They wrestled like this for a few minutes until someone called the police.

At the police station the desk sergeant asked Geralde what was the matter anyway.

“What is the matter?” Geralde repeated.

“Yes.”

“Yes,” Geralde repeated.

“There must be some reason to walk barefoot in the grass of a neighbor,” the sergeant said.

“There must be some reason to walk barefoot in the grass of a neighbor,” Geralde repeated. This was a tactic of Geralde’s whenever he was questioned. He would simply repeat the question.

“You wish to go to jail?” the sergeant asked. “In jail we have no grass, alas. In jail you can go barefoot among the small rocks.”

“No, no,” Geralde said. “No. I like to walk in the grass. What is the harm?”

“The harm is to the grass which costs money to lay down in long strips,” Miss Lapean said.

“The grass,” said Geralde with scorn, “maybe cost money. Maybe. But to tell you the truth it is not worth it. I would not walk in such grass again. Never.”

“Do you promise to leave alone the grass of Miss Lapean and to walk somewhere else?” the sergeant asked.

“I promise,” Geralde said. “Under protest.”

“Bien,” the sergeant agreed. “Unofficially, then, I suggest you pay to Miss Lapean $10 for the use of the grass and everyone is happy.” v

Miss Lapean smiled and rubbed her hands. I was in the front row and I whispered to Geralde.

“Five dollars,” Geralde said.

“Ten,” Miss Lapean shouted.

“Ferme ta bouche,” the sergeant said to Miss Lapean. Miss Lapean shut her mouth.

“Why five?” the sergeant asked Geralde.

“Because,” Geralde replied sadly, “the grass of Miss Lapean has worms. It is not good for walking.”

“If it is not good for walking, then why are you walking on it?” the sergeant persisted.

There were murmurs at the sergeant’s sharp wit.

Uncle Geralde looked from the sergeant to Miss Lapean and then back to the sergeant. His wrinkled face seemed more lined than ever and his usually bright eyes were moist with melancholy. His thin frame trembled.

“I am an old man,” he said solemnly. ‘T admit it.”

“Ah,” said the sergeant, “let us have no appeal to sentimentality. Justice is fair to the young as well as the old. Do not, please, pluck at our heartstrings. You will hear only discords.”

There were murmurs again. Half those present seemed to be pleased with the sergeant. The rest seemed a little provoked.

Uncle Geralde stared at Miss Lapean with the sadness in his eyes of a sick poodle dog whose paw has been crushed.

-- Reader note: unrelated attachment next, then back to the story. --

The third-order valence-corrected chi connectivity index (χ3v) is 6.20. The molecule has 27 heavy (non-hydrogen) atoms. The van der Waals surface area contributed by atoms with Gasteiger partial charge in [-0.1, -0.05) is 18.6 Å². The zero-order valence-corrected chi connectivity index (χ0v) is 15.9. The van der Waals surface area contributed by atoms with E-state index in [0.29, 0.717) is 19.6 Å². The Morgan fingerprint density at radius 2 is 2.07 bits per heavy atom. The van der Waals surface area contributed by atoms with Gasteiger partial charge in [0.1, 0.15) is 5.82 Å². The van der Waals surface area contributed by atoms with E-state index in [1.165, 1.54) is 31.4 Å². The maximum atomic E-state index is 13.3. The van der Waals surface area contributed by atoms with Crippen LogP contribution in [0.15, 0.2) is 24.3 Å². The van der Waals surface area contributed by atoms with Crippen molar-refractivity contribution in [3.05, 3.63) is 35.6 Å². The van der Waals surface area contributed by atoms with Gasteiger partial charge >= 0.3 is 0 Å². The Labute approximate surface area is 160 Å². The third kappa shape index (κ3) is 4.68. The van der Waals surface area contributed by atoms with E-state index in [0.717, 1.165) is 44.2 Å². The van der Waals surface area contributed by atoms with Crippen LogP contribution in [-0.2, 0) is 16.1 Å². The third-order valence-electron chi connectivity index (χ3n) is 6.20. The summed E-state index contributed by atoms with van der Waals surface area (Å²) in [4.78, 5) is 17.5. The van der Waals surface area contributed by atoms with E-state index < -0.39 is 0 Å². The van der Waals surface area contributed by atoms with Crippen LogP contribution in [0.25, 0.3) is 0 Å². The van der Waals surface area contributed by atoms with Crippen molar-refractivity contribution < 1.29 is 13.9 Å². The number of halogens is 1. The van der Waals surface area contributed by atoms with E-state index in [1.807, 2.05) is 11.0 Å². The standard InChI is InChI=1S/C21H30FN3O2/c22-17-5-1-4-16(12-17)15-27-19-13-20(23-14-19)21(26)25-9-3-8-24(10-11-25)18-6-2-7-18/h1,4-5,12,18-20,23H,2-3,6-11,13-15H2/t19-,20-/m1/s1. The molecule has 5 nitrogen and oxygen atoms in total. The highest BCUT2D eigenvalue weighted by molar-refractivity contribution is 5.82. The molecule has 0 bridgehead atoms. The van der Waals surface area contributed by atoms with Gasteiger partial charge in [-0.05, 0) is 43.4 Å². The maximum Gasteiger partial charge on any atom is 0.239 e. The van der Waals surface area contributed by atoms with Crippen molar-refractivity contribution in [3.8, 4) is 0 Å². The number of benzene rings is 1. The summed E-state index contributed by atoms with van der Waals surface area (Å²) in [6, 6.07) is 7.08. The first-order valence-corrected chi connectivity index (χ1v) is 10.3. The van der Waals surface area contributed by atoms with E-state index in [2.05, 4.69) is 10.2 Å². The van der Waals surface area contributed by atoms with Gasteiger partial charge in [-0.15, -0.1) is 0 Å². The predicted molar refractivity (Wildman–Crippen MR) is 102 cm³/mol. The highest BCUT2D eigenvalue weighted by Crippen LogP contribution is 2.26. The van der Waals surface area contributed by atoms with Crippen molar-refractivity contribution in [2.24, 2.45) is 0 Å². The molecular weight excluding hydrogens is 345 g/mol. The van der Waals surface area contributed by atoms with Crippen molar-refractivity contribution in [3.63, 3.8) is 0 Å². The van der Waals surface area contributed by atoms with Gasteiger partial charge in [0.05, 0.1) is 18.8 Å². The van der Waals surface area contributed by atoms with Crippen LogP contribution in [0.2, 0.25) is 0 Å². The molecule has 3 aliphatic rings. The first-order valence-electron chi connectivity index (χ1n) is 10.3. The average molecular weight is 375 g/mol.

Then he turned to the sergeant.

“Your honor, I am an old man. Justice cannot deny it. My pleasures are few. My teeth are not for steaks nor my eyes for beautiful women or great books. My blood does not race with the spring and my flesh does not sing with the autumn. I cannot gamble, for I have no money. I cannbt sing, for my voice is feeble and harsh. I cannot dance, for my legs do not follow my heart. Good wine elevates the pressure of my blood and is dangerous . . .”

He stopped here to Wipe from his eyes what I decided was a tear. The sergeant coughed uneasily. Miss Lapean produced from her pocketbook a small lacy handkerchief.

“ . . . still ... still . . .” Geralde went on feebly, “there is in me yet a small spark of life, you understand?”

“I understand,” the sergeant agreed solemnly.

“Yet what is there for me to do? Voilà, I walk in the soft grass and feel the earth beneath me and I am not too sad to be alive. Is it too much to ask from my fellow human beings? The loan of their grass? When they have singing and dancing and music and . . .”

Miss Lapean dabbed the end of her nose with the lace.

“Monsieur le Sergeant, if it is within

the scope of justice ... if it iß possible, c’est à dire . . . the complaint . . . uh ...”

“You wish,” the sergeant said slowly, sniffling a little, “to withdraw the complaint?”

Miss Lapean drew a deep breath.

“I wish not only to withdraw it, but I wish to give the defendant the right to walk on my grass until the day he dies, heaven forgive me for being so heartless.”

“Bien,” the sergeant said, blowing his nose.

After the cheers had died away in Geralde’s ears and he had personally forgiven Miss Lapean, we sat together at a small table, Geralde sipping cognac, I drinking strawberry soda.

“Are you sad, my uncle, because what you told the sergeant was a lie?”

“No. Because it was the truth,” Geralde replied, drinking his cognac.

After a moment he added: “That

was my last cognac. Now all there is left to me is the green grass, under me for a while and then over me.”

Still, it was many a year before he died, and many a night he danced through the grass of Miss Lapean. And if it was good for Uncle Geralde, believe me, it was also very good for the grass, which to this day grows very very green in the front of the house of Miss Lapean.